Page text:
Portraits by Susan Aldworth currently on display at the National Portrait Gallery in London depict three individuals with epilepsy. Produced as part of a commission for Guy’s and St. Thomas’s Hospital in Westminster, the exhibition will run until 1 September 2013.

Expanding a notion of contemporary portraiture, the artist appropriates the illustrative vocabulary of medical science in her printmaking process and in doing so asks how this material corresponds or contrasts with the subject’s sense of self.

The portraits explore both the neuroscience and individual experience of epilepsy and have been developed through drawings, photographs and interviews. These are incorporated with brain scans, each showing the brain anatomy of an individual to capture both the internal and external person. The artist’s particular interest in the relationship of The Self to the physical brain came after she collapsed with a suspected brain aneurysm and found herself in an operating theatre watching the inside of her brain on a monitor.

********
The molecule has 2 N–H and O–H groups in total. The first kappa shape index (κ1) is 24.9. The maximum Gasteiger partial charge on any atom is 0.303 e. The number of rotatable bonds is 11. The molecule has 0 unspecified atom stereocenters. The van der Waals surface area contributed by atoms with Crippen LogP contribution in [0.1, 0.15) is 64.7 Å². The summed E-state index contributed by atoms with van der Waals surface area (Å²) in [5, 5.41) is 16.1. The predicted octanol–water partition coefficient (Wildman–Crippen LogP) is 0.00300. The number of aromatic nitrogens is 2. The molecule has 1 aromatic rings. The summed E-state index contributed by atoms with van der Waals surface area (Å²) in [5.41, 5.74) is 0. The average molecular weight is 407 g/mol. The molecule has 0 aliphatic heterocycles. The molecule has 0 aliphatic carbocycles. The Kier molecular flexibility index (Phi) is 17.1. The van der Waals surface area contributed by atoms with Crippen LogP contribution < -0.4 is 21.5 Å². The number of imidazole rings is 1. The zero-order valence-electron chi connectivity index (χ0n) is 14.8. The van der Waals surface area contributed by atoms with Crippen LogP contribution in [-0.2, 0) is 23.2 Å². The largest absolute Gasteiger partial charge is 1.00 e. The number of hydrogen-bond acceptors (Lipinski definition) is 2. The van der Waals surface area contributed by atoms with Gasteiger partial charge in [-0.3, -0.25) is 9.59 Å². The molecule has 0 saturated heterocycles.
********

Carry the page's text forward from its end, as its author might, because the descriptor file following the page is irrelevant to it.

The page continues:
To coincide with the exhibition, video and audio material has been made available online, including a short film looking at the genesis of the project and audio interviews: Max Eilenberg’s initial reaction on seeing his portrait, a discussion between neuroscientist Dr. Fiona le Beau and Susan Aldworth about electricity and epilepsy, and the artist talking to assistant curator Inga Fraser about the display.

For more information please visit: http://www.npg.org.uk/whatson/display/2013/susan-aldworth-the-portrait-anatomised.php


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